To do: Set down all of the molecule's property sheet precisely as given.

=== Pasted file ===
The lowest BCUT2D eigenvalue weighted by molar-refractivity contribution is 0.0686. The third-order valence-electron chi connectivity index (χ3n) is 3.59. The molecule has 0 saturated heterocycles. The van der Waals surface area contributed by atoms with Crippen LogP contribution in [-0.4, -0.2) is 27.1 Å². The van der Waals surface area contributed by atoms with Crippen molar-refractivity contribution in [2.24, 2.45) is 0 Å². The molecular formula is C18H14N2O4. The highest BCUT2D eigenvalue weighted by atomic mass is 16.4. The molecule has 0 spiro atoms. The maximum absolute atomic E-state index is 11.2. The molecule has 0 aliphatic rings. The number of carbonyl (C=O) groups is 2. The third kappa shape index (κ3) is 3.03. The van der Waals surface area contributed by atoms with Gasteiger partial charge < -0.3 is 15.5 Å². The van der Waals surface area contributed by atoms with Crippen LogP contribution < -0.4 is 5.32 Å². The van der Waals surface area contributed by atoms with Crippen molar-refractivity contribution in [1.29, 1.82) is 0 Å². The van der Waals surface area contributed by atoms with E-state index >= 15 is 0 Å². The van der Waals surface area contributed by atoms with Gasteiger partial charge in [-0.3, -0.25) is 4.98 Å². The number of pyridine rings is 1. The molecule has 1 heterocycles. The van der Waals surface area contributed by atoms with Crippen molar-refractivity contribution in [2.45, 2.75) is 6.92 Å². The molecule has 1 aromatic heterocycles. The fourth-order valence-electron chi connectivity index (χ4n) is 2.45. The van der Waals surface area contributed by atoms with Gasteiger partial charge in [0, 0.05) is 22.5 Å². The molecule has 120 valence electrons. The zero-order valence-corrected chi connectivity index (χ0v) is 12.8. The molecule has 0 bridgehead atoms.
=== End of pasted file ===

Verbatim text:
The lowest BCUT2D eigenvalue weighted by molar-refractivity contribution is 0.0686. The third-order valence-electron chi connectivity index (χ3n) is 3.59. The molecule has 0 saturated heterocycles. The van der Waals surface area contributed by atoms with Crippen LogP contribution in [-0.4, -0.2) is 27.1 Å². The van der Waals surface area contributed by atoms with Crippen molar-refractivity contribution in [2.24, 2.45) is 0 Å². The molecular formula is C18H14N2O4. The highest BCUT2D eigenvalue weighted by atomic mass is 16.4. The molecule has 0 spiro atoms. The maximum absolute atomic E-state index is 11.2. The molecule has 0 aliphatic rings. The number of carbonyl (C=O) groups is 2. The third kappa shape index (κ3) is 3.03. The van der Waals surface area contributed by atoms with Gasteiger partial charge < -0.3 is 15.5 Å². The van der Waals surface area contributed by atoms with Crippen LogP contribution < -0.4 is 5.32 Å². The van der Waals surface area contributed by atoms with Crippen molar-refractivity contribution in [1.29, 1.82) is 0 Å². The van der Waals surface area contributed by atoms with E-state index >= 15 is 0 Å². The van der Waals surface area contributed by atoms with Gasteiger partial charge in [-0.3, -0.25) is 4.98 Å². The number of pyridine rings is 1. The molecule has 1 heterocycles. The van der Waals surface area contributed by atoms with Crippen molar-refractivity contribution in [2.45, 2.75) is 6.92 Å². The molecule has 1 aromatic heterocycles. The fourth-order valence-electron chi connectivity index (χ4n) is 2.45. The van der Waals surface area contributed by atoms with Gasteiger partial charge in [0, 0.05) is 22.5 Å². The molecule has 120 valence electrons. The zero-order valence-corrected chi connectivity index (χ0v) is 12.8. The molecule has 0 bridgehead atoms.